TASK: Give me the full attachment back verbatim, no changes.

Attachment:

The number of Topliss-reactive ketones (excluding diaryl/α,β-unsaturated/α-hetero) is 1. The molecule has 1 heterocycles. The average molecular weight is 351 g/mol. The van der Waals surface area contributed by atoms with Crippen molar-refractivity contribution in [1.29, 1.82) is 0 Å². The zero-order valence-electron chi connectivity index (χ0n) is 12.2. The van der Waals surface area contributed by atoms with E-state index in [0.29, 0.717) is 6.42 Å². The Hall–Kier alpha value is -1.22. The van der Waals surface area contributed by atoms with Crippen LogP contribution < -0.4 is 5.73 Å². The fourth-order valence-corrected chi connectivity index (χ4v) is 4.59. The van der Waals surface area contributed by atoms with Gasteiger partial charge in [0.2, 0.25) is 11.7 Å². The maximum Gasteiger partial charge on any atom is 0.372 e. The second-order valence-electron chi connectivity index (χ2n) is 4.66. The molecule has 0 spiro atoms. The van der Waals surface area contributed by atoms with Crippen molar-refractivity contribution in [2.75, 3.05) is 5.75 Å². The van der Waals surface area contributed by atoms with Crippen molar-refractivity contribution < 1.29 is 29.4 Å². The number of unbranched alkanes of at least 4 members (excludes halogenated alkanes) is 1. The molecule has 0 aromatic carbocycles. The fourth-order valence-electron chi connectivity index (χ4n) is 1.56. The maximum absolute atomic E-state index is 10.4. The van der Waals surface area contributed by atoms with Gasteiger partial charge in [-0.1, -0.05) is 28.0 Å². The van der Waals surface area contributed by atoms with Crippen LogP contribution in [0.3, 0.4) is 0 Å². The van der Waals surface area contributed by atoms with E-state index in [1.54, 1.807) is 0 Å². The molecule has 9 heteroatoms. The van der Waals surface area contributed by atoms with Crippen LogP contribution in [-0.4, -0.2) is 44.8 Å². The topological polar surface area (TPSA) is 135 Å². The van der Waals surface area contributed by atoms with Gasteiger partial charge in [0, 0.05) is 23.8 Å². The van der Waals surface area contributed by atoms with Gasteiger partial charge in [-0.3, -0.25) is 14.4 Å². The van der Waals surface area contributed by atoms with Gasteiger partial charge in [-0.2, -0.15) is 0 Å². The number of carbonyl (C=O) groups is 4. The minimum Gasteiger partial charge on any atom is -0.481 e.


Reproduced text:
The number of Topliss-reactive ketones (excluding diaryl/α,β-unsaturated/α-hetero) is 1. The molecule has 1 heterocycles. The average molecular weight is 351 g/mol. The van der Waals surface area contributed by atoms with Crippen molar-refractivity contribution in [1.29, 1.82) is 0 Å². The zero-order valence-electron chi connectivity index (χ0n) is 12.2. The van der Waals surface area contributed by atoms with E-state index in [0.29, 0.717) is 6.42 Å². The Hall–Kier alpha value is -1.22. The van der Waals surface area contributed by atoms with Crippen LogP contribution < -0.4 is 5.73 Å². The fourth-order valence-corrected chi connectivity index (χ4v) is 4.59. The van der Waals surface area contributed by atoms with Gasteiger partial charge in [0.2, 0.25) is 11.7 Å². The maximum Gasteiger partial charge on any atom is 0.372 e. The second-order valence-electron chi connectivity index (χ2n) is 4.66. The molecule has 0 spiro atoms. The van der Waals surface area contributed by atoms with Crippen molar-refractivity contribution in [2.75, 3.05) is 5.75 Å². The van der Waals surface area contributed by atoms with Crippen molar-refractivity contribution < 1.29 is 29.4 Å². The number of unbranched alkanes of at least 4 members (excludes halogenated alkanes) is 1. The molecule has 0 aromatic carbocycles. The fourth-order valence-electron chi connectivity index (χ4n) is 1.56. The maximum absolute atomic E-state index is 10.4. The van der Waals surface area contributed by atoms with Gasteiger partial charge in [-0.1, -0.05) is 28.0 Å². The van der Waals surface area contributed by atoms with Crippen LogP contribution in [0.3, 0.4) is 0 Å². The van der Waals surface area contributed by atoms with E-state index in [1.54, 1.807) is 0 Å². The molecule has 9 heteroatoms. The van der Waals surface area contributed by atoms with Crippen LogP contribution in [-0.4, -0.2) is 44.8 Å². The topological polar surface area (TPSA) is 135 Å². The van der Waals surface area contributed by atoms with Gasteiger partial charge in [0, 0.05) is 23.8 Å². The van der Waals surface area contributed by atoms with Gasteiger partial charge in [-0.3, -0.25) is 14.4 Å². The van der Waals surface area contributed by atoms with Gasteiger partial charge in [-0.2, -0.15) is 0 Å². The number of carbonyl (C=O) groups is 4. The minimum Gasteiger partial charge on any atom is -0.481 e.